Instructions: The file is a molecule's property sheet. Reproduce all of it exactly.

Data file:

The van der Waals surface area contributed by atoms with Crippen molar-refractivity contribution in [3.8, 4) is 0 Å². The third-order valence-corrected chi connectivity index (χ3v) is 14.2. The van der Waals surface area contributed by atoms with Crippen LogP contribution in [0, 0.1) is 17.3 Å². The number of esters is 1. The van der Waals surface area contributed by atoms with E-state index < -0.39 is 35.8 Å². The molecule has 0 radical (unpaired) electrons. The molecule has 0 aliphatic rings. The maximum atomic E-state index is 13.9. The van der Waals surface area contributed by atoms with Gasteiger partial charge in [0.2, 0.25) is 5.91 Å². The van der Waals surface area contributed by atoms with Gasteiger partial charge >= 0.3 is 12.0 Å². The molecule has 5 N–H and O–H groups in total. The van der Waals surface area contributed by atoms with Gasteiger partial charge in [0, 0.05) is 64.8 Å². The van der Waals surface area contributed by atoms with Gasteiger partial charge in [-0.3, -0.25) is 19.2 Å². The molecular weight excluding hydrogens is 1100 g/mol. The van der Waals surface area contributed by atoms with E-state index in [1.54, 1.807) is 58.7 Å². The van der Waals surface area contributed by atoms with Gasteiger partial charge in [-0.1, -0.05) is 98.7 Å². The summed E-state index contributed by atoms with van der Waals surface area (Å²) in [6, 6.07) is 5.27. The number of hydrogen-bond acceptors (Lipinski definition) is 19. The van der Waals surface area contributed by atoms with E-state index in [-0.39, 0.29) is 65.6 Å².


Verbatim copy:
The van der Waals surface area contributed by atoms with Crippen molar-refractivity contribution in [3.8, 4) is 0 Å². The third-order valence-corrected chi connectivity index (χ3v) is 14.2. The van der Waals surface area contributed by atoms with Crippen LogP contribution in [0, 0.1) is 17.3 Å². The number of esters is 1. The van der Waals surface area contributed by atoms with E-state index < -0.39 is 35.8 Å². The molecule has 0 radical (unpaired) electrons. The molecule has 0 aliphatic rings. The maximum atomic E-state index is 13.9. The van der Waals surface area contributed by atoms with Gasteiger partial charge in [0.2, 0.25) is 5.91 Å². The van der Waals surface area contributed by atoms with Gasteiger partial charge >= 0.3 is 12.0 Å². The molecule has 5 N–H and O–H groups in total. The van der Waals surface area contributed by atoms with Gasteiger partial charge in [0, 0.05) is 64.8 Å². The van der Waals surface area contributed by atoms with Gasteiger partial charge in [-0.3, -0.25) is 19.2 Å². The molecular weight excluding hydrogens is 1100 g/mol. The van der Waals surface area contributed by atoms with E-state index in [1.54, 1.807) is 58.7 Å². The van der Waals surface area contributed by atoms with Gasteiger partial charge in [-0.1, -0.05) is 98.7 Å². The summed E-state index contributed by atoms with van der Waals surface area (Å²) in [6, 6.07) is 5.27. The number of hydrogen-bond acceptors (Lipinski definition) is 19. The van der Waals surface area contributed by atoms with E-state index in [-0.39, 0.29) is 65.6 Å².